Scientists used pictures from “the darkest corners of Reddit” to create the world’s first psychopathic artificial intelligence.
The AI, named “Norman” after the character Norman Bates in Alfred Hitchcock’s seminal serial killer movie Psycho, was “trained” on a diet of image captions from a notorious Reddit user group that traded images of death and mutilation.
The result was an AI that psychiatrists would diagnose as a psychopath.
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After the training period "Norman” was shown random inkblot images – the standard Rorschach test used to identify mental disorder.
While an AI with neutral training interpreted the random images as day-to-day objects such as umbrellas or wedding cakes, Norman saw only executions and car crashes.
MIT scientists Pinar Yanardag, Manuel Cebrian and Iyad Rahwan say their results show that in the all-too-frequent cases of AIs showing bias, it’s not the computer that’s necessarily to blame.
"The culprit is often not the algorithm itself but the biased data that was fed into it,” they explained.
As AI comes to have more and more control over our day-to-day lives, more questions are being asked about how these systems are trained.
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In August this year, scientists experimentally instructed robots to scan groups of photos of people’s faces on them, then pick out the one that was “criminal”. The system should really have produced no result at all, because it didn't have enough data to go on, but in a disturbing majority of cases, the machines singled out a black man’s face.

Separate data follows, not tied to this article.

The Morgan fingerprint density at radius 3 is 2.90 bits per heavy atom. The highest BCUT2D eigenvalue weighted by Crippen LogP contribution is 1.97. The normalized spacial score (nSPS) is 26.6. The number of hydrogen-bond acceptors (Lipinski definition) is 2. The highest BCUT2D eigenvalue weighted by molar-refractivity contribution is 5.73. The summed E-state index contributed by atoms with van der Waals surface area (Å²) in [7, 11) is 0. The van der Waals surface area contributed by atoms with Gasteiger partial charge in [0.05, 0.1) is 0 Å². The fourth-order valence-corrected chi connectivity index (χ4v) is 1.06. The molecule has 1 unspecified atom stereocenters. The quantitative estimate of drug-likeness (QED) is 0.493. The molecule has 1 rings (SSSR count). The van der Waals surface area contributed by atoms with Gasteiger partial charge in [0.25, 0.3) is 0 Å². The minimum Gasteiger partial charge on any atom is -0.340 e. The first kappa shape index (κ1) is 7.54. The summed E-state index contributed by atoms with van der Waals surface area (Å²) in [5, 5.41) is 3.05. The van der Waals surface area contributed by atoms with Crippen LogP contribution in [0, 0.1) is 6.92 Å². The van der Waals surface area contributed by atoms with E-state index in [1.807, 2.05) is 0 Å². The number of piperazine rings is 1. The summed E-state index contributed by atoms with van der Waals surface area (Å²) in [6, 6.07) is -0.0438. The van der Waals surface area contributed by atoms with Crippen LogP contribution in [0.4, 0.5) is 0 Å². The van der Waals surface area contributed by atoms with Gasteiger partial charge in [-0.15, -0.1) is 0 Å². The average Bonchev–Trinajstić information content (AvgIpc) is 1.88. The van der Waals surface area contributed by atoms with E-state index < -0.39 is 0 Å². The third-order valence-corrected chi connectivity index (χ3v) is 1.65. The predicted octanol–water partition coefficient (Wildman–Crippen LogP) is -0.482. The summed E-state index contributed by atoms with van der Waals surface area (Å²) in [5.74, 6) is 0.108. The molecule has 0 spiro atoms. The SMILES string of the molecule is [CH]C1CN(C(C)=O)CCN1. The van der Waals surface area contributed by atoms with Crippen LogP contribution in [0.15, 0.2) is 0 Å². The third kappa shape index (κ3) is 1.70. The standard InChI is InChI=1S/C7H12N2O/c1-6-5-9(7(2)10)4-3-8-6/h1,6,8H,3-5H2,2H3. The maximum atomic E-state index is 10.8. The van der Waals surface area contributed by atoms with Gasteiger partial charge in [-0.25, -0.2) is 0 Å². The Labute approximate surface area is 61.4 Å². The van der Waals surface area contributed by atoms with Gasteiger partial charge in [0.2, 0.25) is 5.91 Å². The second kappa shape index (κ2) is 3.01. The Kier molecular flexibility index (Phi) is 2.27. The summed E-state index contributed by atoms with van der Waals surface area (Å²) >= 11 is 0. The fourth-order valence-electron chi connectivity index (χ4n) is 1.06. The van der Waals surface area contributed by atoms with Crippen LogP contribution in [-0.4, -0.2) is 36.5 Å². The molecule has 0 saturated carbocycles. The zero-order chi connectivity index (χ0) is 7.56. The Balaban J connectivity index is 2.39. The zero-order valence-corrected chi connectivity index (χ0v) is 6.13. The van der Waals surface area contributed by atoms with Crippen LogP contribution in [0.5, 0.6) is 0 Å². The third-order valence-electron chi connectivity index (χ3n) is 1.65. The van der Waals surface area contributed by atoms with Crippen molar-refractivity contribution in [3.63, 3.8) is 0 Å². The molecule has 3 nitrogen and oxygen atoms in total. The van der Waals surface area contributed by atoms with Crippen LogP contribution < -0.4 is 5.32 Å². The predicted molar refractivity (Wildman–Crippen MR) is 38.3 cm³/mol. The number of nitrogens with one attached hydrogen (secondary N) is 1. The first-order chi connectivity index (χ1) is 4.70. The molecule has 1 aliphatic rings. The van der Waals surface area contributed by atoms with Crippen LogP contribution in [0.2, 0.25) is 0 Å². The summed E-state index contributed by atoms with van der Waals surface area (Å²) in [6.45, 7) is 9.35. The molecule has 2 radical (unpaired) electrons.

The study conducted by researchers from Johns Hopkins University and the Georgia Institute of Technology shows how artificial intelligence systems can easily be guilty of racial and other biases.
And often, these biases can become “baked in” to the technology.
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Zac Stewart Rogers, a professor from Colorado State University, told IOL: “With coding, a lot of times you just build the new software on top of the old software.
“So, when you get to the point where robots are doing more . . . and they're built on top of flawed roots, you could certainly see us running into problems."
Stories of rogue AIs are easy to come by.
Just last month Capitol Records announced the debut of FN Meka, a synthetic rapper powered by artificial intelligence.
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The system, created in 2019 by Anthony Martini and Brandon Le, quickly amassed over 10 million followers on TikTok.
Capitol’s executive vice president of experiential marketing and business development Ryan Ruden proudly predicted that the virtual artist was “just a preview of what’s to come”.
But within weeks the company was forced to announce that it had “severed ties with the FN Meka project, effective immediately”.
In a statement, Capitol said it offered its “deepest apologies to the black community for our insensitivity in signing this project without asking enough questions about equity and the creative process behind it”.
AI is coming to every corner of our lives, other we like it or not. The only question is what baggage it will bring when it arrives.
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